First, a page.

Sam Ingram wins gold at VI Grand Prix

Gold for Ingram at Great Britain Visually Impaired Judo Grand Prix

Two time Paralympic medallist, Sam Ingram today claimed a gold medal at the first edition of the Great Britain Visually Impaired Judo Grand Prix in Walsall. Meanwhile, fellow selected Rio 2016 Paralympians, Jack Hodgson and Chris Skelley were also in the medals with silver and bronze respectively.

Ingram started the day with a victory over Tony Walby (CAN), who he threw for ippon in just 22 seconds. Moving into the semi-final, Ingram faced Anatolii Shevchenko (RUS), after a battle lasting over two minutes, Ingram to the contest to the ground and secured the arm-lock, forcing the Russian judoka to tap out.

In the final, Ingram was to face Jorge Lencina (ARG), but the Argentinian was forced to retire from the competition through injury, leaving the gold medal for Ingram to collect.

Ingram said: “It’s always a pleasure to compete in front of a home crowd and so close to the Centre of Excellence as well, its a place I know well.

“It’s good to see the other guys [I might come up against at the games] and in the same respect its good for them to see me, and see that I’m on good form, it puts thoughts in peoples mind that ‘he’s looking sharp for the games’. I do a lot of research on the players and everything was kind of how I imagined it would be which is great because it goes to show that the work I’ve done has been beneficial.”

Ian Johns, Head Paralympic Coach, works with Sam Ingram between fights at GB VI Grand Prix

Ian Johns, Head Paralympic Coach, works with Sam Ingram between fights at GB VI Grand Prix

In the +100kg category, Jack Hodgson fought both Wilians Araujo (BRA) and William Montero Lopez (VEN). Coming up against world number one, Araujo, Hodgson got caught out attacking and was held down for ippon. Wanting to make an impression after his earlier defeat, Hodgson threw Montero Lopez for ippon in just six seconds claiming the silver medal.

Hodgson said: “The second fight felt a lot better than the first one, he went in and I caught him off balance, I had a go and scored. I was gutted with the first fight, I tried something I’ve been working on in training but I didn’t quite go in with the speed and power I needed.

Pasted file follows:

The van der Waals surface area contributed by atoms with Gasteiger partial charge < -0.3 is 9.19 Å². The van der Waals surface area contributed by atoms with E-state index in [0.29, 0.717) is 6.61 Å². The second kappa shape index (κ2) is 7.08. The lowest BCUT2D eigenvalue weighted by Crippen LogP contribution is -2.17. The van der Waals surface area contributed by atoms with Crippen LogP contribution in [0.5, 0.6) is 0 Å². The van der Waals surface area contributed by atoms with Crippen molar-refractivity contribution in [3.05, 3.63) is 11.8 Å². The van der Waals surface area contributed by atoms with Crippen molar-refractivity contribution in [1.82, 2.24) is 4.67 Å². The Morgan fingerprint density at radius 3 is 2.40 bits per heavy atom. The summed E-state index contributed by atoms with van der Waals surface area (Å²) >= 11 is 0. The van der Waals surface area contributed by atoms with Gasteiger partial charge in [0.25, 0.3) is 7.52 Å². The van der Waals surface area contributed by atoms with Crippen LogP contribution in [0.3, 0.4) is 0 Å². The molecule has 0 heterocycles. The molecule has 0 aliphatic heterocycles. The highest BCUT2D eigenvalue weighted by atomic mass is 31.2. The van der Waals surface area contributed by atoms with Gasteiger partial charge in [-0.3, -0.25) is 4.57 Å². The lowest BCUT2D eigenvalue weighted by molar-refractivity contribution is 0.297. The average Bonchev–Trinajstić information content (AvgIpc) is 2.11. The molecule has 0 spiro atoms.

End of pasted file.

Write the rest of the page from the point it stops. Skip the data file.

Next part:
“My training will be focused on my own judo and I’m going to keep working on that in the lead up to Rio.”

Chris Skelley was in good form in his early contest against Brazilian, Antonio Tenorio Silva, throwing for yuko early on and seeing out the fight to progress to the next round. Abdula Kuramagomedov was his next opponent, but Skelley was unable to overcome the Russian judoka who threw the British judoka for ippon. This saw Skelley into the bronze medal contest against London 2012 silver medallist, Myles Porter (USA). With the home crowd behind him, Skelley took the contest by ippon with a strangle forcing Porter to tap out.

Skelley said: “It’s good but obviously I wanted the gold medal today. I made a mistake in the semi-final and the Russian was very good anyway, so it’s back to the hard work to try and catch the Russian and Korean in the final.

“Every time we came out it was a massive cheer and it got you up, especially for the bronze final, I needed that, they were fantastic. It was great to know that I can cope with the pressure at home, because this was great pressure to fight at home, and know that I can do that at the Paralympic games.”

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GB medal success in Madrid

Jodie Myers (+78kg), Jemima Yeats-Brown (-70kg) and Gary Hall (-90kg) were all on the podium with bronze medals today at the Madrid European Open.

Philip Awiti-Alcaraz (-100kg) and Max Stewart (-90kg) were also both in action in the final block, missing out on medals and settling for 5th places.